Black History Month: The fraternity’s perspective
purchase prednisone online overnight On Dec. 4 1906, the first African-American fraternity was founded at Cornell University in Ithaca, New York.
cialis samples Alpha Phi Alpha Fraternity, Inc. is a historically African-American fraternity that was first based on supporting minority students who faced racial prejudices both economically and socially.
viagra best price pharmacy There are currently 414 collegiate chapters and 369 alumni chapters. The University of West Florida is home to the Mu Theta chapter of Alpha Phi Alpha.
http://sgt.ro/?x=acheter-du-viagra-en-pharmacie-en-belgique-sans-ordonnance-francaise With the fraternity having many influential leaders who are often celebrated during black history month, such as Martin Luther King Jr., W.E.B. Du Bois, Thurgood Marshall, William Gray and Paul Robeson, the standard is set high to continue promoting excellence and equality.
peut on acheter du viagra en pharmacie sans ordonnance “Being a member of Alpha Phi Alpha Fraternity, Inc. and having so many influential members has been a great privilege,” Secretary Anthony Reaves Jr. said. “By having so many notable people, like Dr. Martin Luther King Jr., who advocated for African-American equality and success, further proves our standards and beliefs that we are ‘first of all servants of all, and that we shall transcend all.’”
canada drugs online viagra Mu Theta was chartered in May 1976 and became the first African-American fraternity on campus. Since the chapter’s initial chartering, they have made huge progress on campus and advocated for many minority students through their brotherhood.
online pharmacy viagra uk over the counter For its members, Black History Month has been celebrated long before the letters and has different meanings to each of its members.
“To me, Black History Month represents a month where we recognize and show appreciation to the African-American community and specifically to those who made a way for equal rights and set an example for black people,” Reaves said. “I believe the level of appreciation and recognition should be shown every day and not for just a month.”
Black History Month means something different to each individual, but a common theme among all is that black history should be celebrated every day.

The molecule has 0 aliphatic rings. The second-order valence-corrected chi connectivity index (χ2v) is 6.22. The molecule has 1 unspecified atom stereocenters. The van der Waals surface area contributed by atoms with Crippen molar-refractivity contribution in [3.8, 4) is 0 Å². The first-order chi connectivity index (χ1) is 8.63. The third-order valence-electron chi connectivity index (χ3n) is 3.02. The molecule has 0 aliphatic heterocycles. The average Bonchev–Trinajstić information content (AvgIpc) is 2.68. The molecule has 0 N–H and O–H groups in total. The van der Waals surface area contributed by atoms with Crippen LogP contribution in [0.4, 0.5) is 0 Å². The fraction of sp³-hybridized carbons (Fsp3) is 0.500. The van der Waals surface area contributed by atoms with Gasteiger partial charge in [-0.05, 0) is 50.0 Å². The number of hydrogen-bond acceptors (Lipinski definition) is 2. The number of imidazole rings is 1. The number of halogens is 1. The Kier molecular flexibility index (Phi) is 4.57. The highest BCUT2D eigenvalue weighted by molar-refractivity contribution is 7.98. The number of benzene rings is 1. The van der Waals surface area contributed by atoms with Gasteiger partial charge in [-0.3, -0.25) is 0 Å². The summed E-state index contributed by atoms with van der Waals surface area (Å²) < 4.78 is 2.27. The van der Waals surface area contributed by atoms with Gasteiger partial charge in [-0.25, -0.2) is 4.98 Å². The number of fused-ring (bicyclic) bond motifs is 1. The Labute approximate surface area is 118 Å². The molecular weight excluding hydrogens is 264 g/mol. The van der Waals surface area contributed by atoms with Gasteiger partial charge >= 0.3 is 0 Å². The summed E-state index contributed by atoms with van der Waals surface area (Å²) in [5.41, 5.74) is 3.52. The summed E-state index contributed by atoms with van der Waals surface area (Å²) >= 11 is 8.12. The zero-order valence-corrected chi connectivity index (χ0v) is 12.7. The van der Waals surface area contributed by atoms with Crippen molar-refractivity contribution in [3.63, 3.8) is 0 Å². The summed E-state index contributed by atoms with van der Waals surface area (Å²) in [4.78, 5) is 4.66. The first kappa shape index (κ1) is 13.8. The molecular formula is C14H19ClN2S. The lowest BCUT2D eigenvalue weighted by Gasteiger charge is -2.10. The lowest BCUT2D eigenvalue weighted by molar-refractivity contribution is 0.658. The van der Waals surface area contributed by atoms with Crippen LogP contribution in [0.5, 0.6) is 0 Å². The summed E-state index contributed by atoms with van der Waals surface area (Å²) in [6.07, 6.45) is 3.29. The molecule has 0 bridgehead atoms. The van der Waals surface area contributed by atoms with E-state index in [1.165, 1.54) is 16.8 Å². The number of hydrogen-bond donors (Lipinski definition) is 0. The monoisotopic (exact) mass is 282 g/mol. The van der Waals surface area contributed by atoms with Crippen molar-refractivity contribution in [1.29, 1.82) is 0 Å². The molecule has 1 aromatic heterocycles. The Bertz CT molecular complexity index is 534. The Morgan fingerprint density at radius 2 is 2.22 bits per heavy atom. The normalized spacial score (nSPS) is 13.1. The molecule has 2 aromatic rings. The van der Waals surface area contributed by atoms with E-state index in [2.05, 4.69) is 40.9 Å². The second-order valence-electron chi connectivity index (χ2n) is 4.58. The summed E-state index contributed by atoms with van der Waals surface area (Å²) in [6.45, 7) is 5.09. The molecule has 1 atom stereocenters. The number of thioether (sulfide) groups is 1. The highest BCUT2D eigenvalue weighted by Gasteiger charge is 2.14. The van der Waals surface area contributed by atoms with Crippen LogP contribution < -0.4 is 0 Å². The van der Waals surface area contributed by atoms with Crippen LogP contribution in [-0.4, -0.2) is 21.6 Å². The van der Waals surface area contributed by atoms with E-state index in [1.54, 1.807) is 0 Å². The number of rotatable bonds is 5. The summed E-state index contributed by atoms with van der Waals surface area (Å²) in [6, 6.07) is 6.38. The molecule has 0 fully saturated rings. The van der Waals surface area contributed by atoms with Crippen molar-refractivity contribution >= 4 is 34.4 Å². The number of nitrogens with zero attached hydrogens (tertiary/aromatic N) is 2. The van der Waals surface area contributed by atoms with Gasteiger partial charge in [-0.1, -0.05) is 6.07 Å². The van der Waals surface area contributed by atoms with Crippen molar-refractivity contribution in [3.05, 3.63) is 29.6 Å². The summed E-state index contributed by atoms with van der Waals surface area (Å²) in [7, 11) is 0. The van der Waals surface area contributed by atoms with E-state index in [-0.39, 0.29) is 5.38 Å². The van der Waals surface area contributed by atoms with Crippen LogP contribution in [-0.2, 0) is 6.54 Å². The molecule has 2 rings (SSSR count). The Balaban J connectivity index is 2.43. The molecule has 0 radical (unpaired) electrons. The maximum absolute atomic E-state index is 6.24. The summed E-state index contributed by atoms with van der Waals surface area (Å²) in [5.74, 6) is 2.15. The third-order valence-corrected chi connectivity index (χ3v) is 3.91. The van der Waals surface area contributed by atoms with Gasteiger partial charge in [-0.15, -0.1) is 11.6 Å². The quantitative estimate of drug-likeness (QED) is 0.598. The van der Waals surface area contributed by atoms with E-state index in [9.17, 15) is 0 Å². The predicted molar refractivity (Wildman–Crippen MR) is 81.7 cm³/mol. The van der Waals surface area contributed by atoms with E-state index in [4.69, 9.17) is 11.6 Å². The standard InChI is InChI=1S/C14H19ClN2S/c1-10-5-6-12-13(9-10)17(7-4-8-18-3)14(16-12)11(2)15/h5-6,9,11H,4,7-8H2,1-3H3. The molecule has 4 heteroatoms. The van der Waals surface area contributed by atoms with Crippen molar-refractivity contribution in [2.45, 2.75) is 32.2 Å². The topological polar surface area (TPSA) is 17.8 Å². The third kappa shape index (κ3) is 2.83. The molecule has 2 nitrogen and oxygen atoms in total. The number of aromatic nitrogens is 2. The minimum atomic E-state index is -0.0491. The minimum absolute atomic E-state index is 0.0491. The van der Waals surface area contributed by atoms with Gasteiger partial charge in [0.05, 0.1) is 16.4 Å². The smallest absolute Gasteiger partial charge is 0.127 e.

“Black History Month is a time where we take time to educate ourselves on the history of black culture and things that they don’t normally put in the books at school,” treasurer Carlos Williams said. “We should never stop wanting to know more about black history, but this month shows that it’s more than just Martin Luther King and a march and an ‘I have a dream’ speech.”
Each year the Alphas host multiple events on campus and engage with the local community to further their fraternity’s vision.
“Staying active in our communities is very important to us as Alpha men. We remain active by making sure we extend our outreach to others,” Reaves said. “We do not wait for people to ask, we stay on the lookout to provide help.”
This semester the Alphas hosted Uplifting Kings, which is a forum series for men to discuss various aspects of life and the future. The Alphas also hosted their annual “More Than a Woman” event, which showed appreciation for all women on campus and gave women the opportunity to discuss pressing issues that relate to current culture dynamics.
One of the fraternity’s well-known programs nationally is “A Voteless People is a Hopeless People.” This initiative focuses on voter education and registration programs. This program began in the 1930’s as a way to support African-Americans who were often prevented from voting due to lack of education, poll taxes and other issues regarding discrimination.
Now the voter education and registration programs also include hosting town hall meetings to include political empowerment and awareness.
Aside from encouraging the community to vote, Alpha Phi Alpha also focuses on the youth in the community with their “Go to High School, Go to College” program. This program focuses on emphasizing the importance of secondary education to young students in their local communities.
“We’re big on academic excellence and uplifting the community and staying active,” Williams said. “One of my favorite things to do is to go speak to kids and younger generations because I know when I was in high school, I looked up to people that were older than me and just seeing people excited about me going to college is what made me want to go.
“To have someone in your community that can come and talk to you, give you hope, encourage you to stay in school, let you know college isn’t a scary place and it’s actually attainable, (that’s) one thing that we try to do through our ‘Go to High School, Go to College’ program.”
Alpha Phi Alpha Fraternity, Inc. continues to make strides locally and nationally. For more updates on the Mu Theta chapter of Alpha Phi Alpha fraternity follow them on Instagram at UWFALPHAS.